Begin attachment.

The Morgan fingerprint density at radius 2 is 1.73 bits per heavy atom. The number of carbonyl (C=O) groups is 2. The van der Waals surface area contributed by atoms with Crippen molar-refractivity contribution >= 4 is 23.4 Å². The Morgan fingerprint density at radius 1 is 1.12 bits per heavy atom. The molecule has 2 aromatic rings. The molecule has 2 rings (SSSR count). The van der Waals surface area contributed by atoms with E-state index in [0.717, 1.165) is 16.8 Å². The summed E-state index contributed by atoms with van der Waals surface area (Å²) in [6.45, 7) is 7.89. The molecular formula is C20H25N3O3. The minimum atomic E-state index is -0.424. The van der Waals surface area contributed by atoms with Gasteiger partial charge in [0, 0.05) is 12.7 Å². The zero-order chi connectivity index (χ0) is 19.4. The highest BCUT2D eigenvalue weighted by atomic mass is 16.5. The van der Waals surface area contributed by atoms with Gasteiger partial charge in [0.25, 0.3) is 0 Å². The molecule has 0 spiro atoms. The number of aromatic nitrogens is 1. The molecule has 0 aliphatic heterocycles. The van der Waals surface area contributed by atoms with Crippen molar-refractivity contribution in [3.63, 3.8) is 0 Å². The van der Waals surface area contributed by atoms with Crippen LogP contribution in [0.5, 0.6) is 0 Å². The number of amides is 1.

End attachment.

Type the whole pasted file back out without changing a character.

The Morgan fingerprint density at radius 2 is 1.73 bits per heavy atom. The number of carbonyl (C=O) groups is 2. The van der Waals surface area contributed by atoms with Crippen molar-refractivity contribution >= 4 is 23.4 Å². The Morgan fingerprint density at radius 1 is 1.12 bits per heavy atom. The molecule has 2 aromatic rings. The molecule has 2 rings (SSSR count). The van der Waals surface area contributed by atoms with E-state index in [0.717, 1.165) is 16.8 Å². The summed E-state index contributed by atoms with van der Waals surface area (Å²) in [6.45, 7) is 7.89. The molecular formula is C20H25N3O3. The minimum atomic E-state index is -0.424. The van der Waals surface area contributed by atoms with Gasteiger partial charge in [0, 0.05) is 12.7 Å². The zero-order chi connectivity index (χ0) is 19.4. The highest BCUT2D eigenvalue weighted by atomic mass is 16.5. The van der Waals surface area contributed by atoms with Gasteiger partial charge in [0.25, 0.3) is 0 Å². The molecule has 0 spiro atoms. The number of aromatic nitrogens is 1. The molecule has 0 aliphatic heterocycles. The van der Waals surface area contributed by atoms with Crippen molar-refractivity contribution in [3.63, 3.8) is 0 Å². The van der Waals surface area contributed by atoms with Crippen LogP contribution in [0.5, 0.6) is 0 Å². The number of amides is 1.